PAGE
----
Google+ Is Mostly a Minus
Well it's finally here: the Google Social Network. And I for one am so excited that I could just ... zzzzzzzzz.
I'm sorry, I dozed off there for a second. Probably from those cold meds I've been taking. What was I saying? Oh yeah.
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In case you missed the news, Google finally unwrapped its loooooong-rumored answer to Facebook, the oddly named Google+ project ("Real life sharing, rethought for the web"). The official blog entry announcing the project starts with a Hallmark Cardesque introduction that is totally out of character for Google:
Another basic human need: the need to gag when something cloying gets stuck in your throat. I'm starting to feel that need right now.
Today, the connections between people increasingly happen online. Yet the subtlety and substance of real-world interactions are lost in the rigidness of our online tools.
In this basic, human way, online sharing is awkward. Even broken. And we aim to fix it.
We'd like to bring the nuance and richness of real-life sharing to software. We want to make Google better by including you, your relationships, and your interests. And so begins the Google+ project ...
That's right, Google+. Not to be confused with Google+1, which lets you tag search results you like (if not "like") and see which results your friends tagged. Or Orkut or Buzz or Wave or any of the other social media tools Google has churned out over the years.
Right now, though, Google+ is mostly a series of aggressively heartwarming YouTube videos and an online demo. In that limited way, Google+ seems impressive. For example, you can segment your online friends into +Circles (with names like "The Fam" or "Epic bro's" -- yes, seriously), so you don't have to share everything with everyone. On the surface at least, it looks a lot slicker than Facebook Lists.
Then there's +Sparks, a discussion group feature where you can "geek out about the things you are absolutely passionate about" (per the video). And +Hangouts, which lets you interact with your Google+ friends via spontaneous live video chat. (Think Chatroulette without the anonymous sausage factor.) Or +Mobile, which automatically uploads photos from your Android phone and lets you create instant Huddles -- group chat sessions with up to six friends.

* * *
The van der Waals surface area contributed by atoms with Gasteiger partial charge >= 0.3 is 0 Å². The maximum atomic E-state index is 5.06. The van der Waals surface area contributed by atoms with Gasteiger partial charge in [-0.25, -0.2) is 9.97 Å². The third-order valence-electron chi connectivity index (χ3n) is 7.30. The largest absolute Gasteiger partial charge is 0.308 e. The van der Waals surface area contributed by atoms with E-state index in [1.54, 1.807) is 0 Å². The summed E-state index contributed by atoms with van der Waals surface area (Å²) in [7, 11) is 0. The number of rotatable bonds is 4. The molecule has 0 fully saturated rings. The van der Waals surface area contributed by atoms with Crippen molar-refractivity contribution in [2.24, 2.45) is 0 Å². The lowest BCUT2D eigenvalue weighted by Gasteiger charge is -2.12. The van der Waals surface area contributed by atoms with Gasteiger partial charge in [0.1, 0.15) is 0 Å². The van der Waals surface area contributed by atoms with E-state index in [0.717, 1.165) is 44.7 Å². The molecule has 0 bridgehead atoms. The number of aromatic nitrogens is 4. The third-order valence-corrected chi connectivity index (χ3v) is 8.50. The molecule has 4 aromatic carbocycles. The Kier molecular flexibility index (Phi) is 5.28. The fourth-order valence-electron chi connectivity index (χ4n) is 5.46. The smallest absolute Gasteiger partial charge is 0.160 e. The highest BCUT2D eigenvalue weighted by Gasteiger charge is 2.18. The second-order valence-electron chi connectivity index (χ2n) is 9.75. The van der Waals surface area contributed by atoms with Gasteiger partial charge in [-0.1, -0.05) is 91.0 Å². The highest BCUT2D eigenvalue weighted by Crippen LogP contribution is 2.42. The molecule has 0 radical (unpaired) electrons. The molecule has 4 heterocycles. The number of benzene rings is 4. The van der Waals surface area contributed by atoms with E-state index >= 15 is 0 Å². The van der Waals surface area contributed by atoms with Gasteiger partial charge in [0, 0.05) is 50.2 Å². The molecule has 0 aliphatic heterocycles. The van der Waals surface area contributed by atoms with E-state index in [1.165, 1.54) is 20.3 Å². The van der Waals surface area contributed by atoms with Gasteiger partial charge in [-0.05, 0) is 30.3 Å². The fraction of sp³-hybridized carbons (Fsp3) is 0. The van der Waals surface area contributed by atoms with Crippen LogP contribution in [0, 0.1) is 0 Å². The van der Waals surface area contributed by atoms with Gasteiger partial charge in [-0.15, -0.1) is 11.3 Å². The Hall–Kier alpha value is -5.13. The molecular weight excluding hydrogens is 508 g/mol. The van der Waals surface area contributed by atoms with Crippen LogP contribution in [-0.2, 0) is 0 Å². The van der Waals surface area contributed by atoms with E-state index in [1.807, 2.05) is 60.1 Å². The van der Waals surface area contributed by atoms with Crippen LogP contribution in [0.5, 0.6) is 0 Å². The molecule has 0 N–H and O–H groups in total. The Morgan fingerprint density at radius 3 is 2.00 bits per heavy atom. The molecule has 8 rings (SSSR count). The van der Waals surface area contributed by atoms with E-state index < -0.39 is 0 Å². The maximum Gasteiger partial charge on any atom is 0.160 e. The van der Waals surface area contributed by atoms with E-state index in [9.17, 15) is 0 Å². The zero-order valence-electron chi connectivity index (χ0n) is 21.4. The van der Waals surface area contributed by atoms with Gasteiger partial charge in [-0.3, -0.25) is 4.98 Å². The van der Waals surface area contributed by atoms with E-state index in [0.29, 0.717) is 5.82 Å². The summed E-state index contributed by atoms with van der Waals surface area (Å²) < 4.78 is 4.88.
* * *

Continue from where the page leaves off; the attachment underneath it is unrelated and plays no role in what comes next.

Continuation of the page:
I have just one question: We already have one Facebook. Do we really need two?
I know, I know. Seemingly irresistible forces of technology have crumpled within the space of a few years. At one time, IBM was the big, bad monopoly that needed to be splintered. Microsoft was going to run every device in your house, like it or not. AOL was king of the online world. MySpace was so far ahead in social networking that nobody would ever catch up.
Now IBM has become kind of like electricity or running water -- you don't think about it until something goes wrong. Microsoft has become kind of pathetic. AOL passed the pathetic mark and went into ludicrous a long time ago, and MySpace -- heck, if you have $50 to spare, Rupert Murdoch might sell it to you.
And so it could easily go with Facebook. Those 700 million users are a fickle bunch, and aside from some status updates and time spent clicking "yes" and "like," they don't have much invested in it.
It's possible people will abandon Facebook in droves and move to Google+, or Google+ will hoover up all the last few folks who have electricity and running water but have yet to open up a Facebook account. Or maybe people who have no lives outside of social networks will end up using both Facebook and Google+.
I just don't see that happening. Google+ really would have to be revolutionary to draw people out of their old habits and create radically new ones. I'm not seeing a revolution here.
I predict Google+ will go the way of Google Wave, which was supposed to revolutionize how people collaborated, though few outside the Googleplex understood exactly how. Now that Wave is gone, we don't have to worry about what it really is any more.
Personally, I see that as a plus.
This article, "Google+ is mostly a minus," was originally published at InfoWorld.com. Follow the crazy twists and turns of the tech industry with Robert X. Cringely's Notes from the Field blog, and subscribe to Cringely's Notes from the Underground newsletter.